Key Afghan areas again hit from the air
WASHINGTON (CNN) -- A fourth consecutive day of airstrikes brought ferocious ordnance detonations Wednesday in and around the key Afghan cities of Kabul, the capital, and Kandahar, the operational center of the ruling fundamentalist Taliban.
As darkness fell over Afghanistan on Wednesday night, anti-aircraft fire could be seen and heard in the skies over Kabul, and a reporter stationed in the city by the Arab television news network al-Jazeera said he heard explosions in the vicinity of the city's airport.
The airport terminal at Kandahar, meanwhile, reportedly was destroyed during a relentless bombardment.
At least 30 loud explosions rocked Kandahar over a two-hour period, with military fuel depots, barracks and heavy armor as targets, a CNN source said. Civilians in cars and on foot took to the streets in panic, the source added.
The Taliban did not return anti-aircraft fire. One of the local commanders ordered his men not to fire, saying it would be "useless," the source reported.
The Bush administration is keeping any information about its plans for the continuation of the military operation against the Taliban and the al Qaeda terror network under tight wraps. The United States continues to fly raids over several pivotal Afghan areas seemingly at will, and while administration officials indicate the airstrikes may soon have to give way to something else, they aren't saying what that something will be.
The Pentagon opted not to hold an official daily briefing Wednesday.
President Bush informed members of Congress by letter on Tuesday of his intention to deploy ground troops for combat operations, but the administration hasn't said anything about when or where that might happen.
Earlier in Washington, officials told CNN there would probably be a role for ground forces in Afghanistan soon, with an emphasis on special operations forces. One senior official said ground forces would have a "significant role at times, but limited in number."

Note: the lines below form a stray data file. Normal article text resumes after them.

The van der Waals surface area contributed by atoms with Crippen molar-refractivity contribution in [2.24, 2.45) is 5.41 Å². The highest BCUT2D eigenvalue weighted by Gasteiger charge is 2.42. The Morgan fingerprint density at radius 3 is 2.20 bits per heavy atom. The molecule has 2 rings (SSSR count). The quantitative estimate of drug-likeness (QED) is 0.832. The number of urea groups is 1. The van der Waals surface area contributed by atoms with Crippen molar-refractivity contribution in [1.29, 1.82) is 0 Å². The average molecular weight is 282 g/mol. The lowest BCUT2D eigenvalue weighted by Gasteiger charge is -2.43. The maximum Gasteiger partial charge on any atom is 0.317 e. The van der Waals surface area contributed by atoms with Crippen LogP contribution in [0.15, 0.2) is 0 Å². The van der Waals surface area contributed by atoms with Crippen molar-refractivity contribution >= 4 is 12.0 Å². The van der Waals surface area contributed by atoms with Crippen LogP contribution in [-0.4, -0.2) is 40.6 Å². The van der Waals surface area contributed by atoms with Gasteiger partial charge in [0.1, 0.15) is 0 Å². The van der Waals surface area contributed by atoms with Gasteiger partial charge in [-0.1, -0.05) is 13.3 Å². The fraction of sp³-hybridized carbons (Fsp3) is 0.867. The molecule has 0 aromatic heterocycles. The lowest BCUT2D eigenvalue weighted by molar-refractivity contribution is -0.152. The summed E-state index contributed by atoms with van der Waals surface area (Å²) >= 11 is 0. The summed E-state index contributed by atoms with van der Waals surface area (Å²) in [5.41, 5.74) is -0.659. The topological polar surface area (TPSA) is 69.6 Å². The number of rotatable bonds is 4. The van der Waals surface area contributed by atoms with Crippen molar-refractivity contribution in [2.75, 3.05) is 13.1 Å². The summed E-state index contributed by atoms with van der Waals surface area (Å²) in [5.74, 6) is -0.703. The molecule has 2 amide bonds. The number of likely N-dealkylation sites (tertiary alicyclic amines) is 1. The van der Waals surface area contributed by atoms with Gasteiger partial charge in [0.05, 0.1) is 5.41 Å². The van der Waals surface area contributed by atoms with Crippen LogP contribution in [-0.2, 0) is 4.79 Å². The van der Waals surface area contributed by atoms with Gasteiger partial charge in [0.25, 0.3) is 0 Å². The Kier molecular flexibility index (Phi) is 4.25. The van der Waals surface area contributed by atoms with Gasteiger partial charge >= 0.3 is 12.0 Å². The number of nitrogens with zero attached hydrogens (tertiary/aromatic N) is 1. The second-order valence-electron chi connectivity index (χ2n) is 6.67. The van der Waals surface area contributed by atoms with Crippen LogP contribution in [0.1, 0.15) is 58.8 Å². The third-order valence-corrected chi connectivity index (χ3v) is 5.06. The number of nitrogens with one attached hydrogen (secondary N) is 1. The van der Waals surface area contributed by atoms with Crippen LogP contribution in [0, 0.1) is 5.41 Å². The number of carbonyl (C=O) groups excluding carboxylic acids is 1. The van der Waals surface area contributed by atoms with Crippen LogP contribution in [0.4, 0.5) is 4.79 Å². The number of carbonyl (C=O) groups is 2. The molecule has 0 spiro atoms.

Speaking in Islamabad on Wednesday, the Taliban ambassador to Pakistan, Abdul Salam Zaeef, disputed claims by U.S. officials that they have substantially destroyed Taliban air defenses and are in control of the skies over Afghanistan
Air Force Gen. Richard B. Myers, the chairman of the Joint Chiefs, proclaimed that the United States had achieved "air supremacy" over Afghanistan just three days into the military campaign, when he spoke to reporters in the Pentagon's last official news briefing on Tuesday. Defense Secretary Donald Rumsfeld said the U.S. was now able to launch raids "around the clock," as evidenced by the operations first daylight sorties Tuesday.
Salam Zaeef said Wednesday that the Taliban are still able to defend Afghanistan.
"American planes are flying very high and ... they are not in the range of the defense system that we have," the envoy said. "As you know, we do not have the sophisticated and modern defense system. ... That they have destroyed our defense capability is not true."
He also denied claims that Afghan opposition groups fighting the Taliban, specifically the Northern Alliance, had made advances.
"That the opposition forces have made advancement is a mere lie. The opposition have no support among the people," Zaeef said. "If the opposition had made ... any advancement towards us ... it would have been reported in the media."
Meanwhile, in Oman, British Prime Minister Tony Blair arrived to review some 23,000 of his troops conducting a military exercise in the oil-rich state, strategically situated at the mouths of the Gulf of Oman and the Persian Gulf.
Blair also briefed Omani leader, Sultan Qaboos, on plans for the U.S.-led battle against international terrorism. Defense Secretary Rumsfeld met with Qaboos last week during his pre-strike tour of the Middle East and Central Asia.
The Pentagon did, on Wednesday afternoon, release a statement detailing its Tuesday operations, which involved attacks staged on six military targets by "five to eight land-based bombers and eight to 10 naval strike aircraft."
The targets included airfields and air defense sites, and "infrastructure of the al Qaeda terrorist organization," the Defense Department said. In addition, two C-17 cargo jets dropped another 35,000 food packets intended for Afghan refugees.
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